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Impact of a Rapid Herpes Simplex Virus PCR Assay on Duration of Acyclovir Therapy.

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      Abstract

      Herpes simplex virus (HSV) infections of the central nervous system (CNS) are associated with significant morbidity and mortality rates in children. This study assessed the impact of a direct HSV (dHSV) PCR assay on the time to result reporting and the duration of acyclovir therapy for children with signs and symptoms of meningitis and encephalitis. A total of 363 patients with HSV PCR results from cerebrospinal fluid (CSF) samples were included in this retrospective analysis, divided into preimplementation and postimplementation groups. For the preimplementation group, CSF testing was performed using a laboratory-developed real-time PCR assay; for the postimplementation group, CSF samples were tested using a direct sample-to-answer assay. All CSF samples were negative for HSV. Over 60% of patients from both groups were prescribed acyclovir. The average HSV PCR test turnaround time for the postimplementation group was reduced by 14.5 h (23.6 h versus 9.1 h; P < 0.001). Furthermore, 79 patients (43.6%) in the postimplementation group had dHSV PCR results reported <4 h after specimen collection. The mean time from specimen collection to acyclovir discontinuation was 17.1 h shorter in the postimplementation group (31.1 h versus 14 h; P < 0.001). The median duration of acyclovir therapy was also significantly reduced in the postimplementation group (29.2 h versus 14.3 h; P = 0.01). Our investigation suggests that implementation of rapid HSV PCR testing can decrease turnaround times and the duration of unnecessary acyclovir therapy.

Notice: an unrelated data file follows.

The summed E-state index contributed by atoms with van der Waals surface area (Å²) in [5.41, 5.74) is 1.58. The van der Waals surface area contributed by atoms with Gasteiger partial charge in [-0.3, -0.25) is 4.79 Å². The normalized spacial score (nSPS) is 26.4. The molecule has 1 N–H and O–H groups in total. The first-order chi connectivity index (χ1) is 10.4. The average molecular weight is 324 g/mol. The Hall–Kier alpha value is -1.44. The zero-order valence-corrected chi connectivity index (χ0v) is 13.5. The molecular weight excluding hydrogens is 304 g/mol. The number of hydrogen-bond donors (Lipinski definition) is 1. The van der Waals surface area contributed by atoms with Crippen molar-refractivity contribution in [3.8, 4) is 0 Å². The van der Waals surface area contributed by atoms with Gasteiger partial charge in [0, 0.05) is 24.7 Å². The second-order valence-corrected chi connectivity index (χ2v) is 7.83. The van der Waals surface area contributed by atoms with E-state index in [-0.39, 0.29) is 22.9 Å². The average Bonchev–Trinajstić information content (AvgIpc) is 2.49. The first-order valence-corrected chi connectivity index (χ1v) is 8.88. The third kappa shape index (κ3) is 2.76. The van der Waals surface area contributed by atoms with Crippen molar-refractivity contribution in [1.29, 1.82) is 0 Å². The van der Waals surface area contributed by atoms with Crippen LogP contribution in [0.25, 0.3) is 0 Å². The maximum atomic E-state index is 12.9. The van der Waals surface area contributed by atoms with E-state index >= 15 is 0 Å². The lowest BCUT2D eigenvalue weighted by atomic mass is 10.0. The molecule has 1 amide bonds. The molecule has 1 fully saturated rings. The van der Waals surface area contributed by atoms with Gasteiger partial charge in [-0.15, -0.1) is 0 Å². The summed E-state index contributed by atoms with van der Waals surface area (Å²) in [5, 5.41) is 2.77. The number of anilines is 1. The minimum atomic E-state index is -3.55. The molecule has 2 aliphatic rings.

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      Affiliations
      [1 ] Department of Pathology and Laboratory Medicine, Children's Hospital Los Angeles, Los Angeles, California, USA.
      [2 ] Division of Infectious Diseases, Department of Pediatrics, Children's Hospital Los Angeles, Los Angeles, California, USA.
      [3 ] Keck School of Medicine at the University of Southern California, Los Angeles, California, USA.
      [4 ] Department of Pathology and Laboratory Medicine, Children's Hospital Los Angeles, Los Angeles, California, USA jdienbard@chla.usc.edu.
      Journal
      J. Clin. Microbiol.
      Journal of clinical microbiology
      American Society for Microbiology
      1098-660X
      0095-1137
      May 2017
      : 55
      : 5
      28275080
      JCM.02559-16
      10.1128/JCM.02559-16
      5405274

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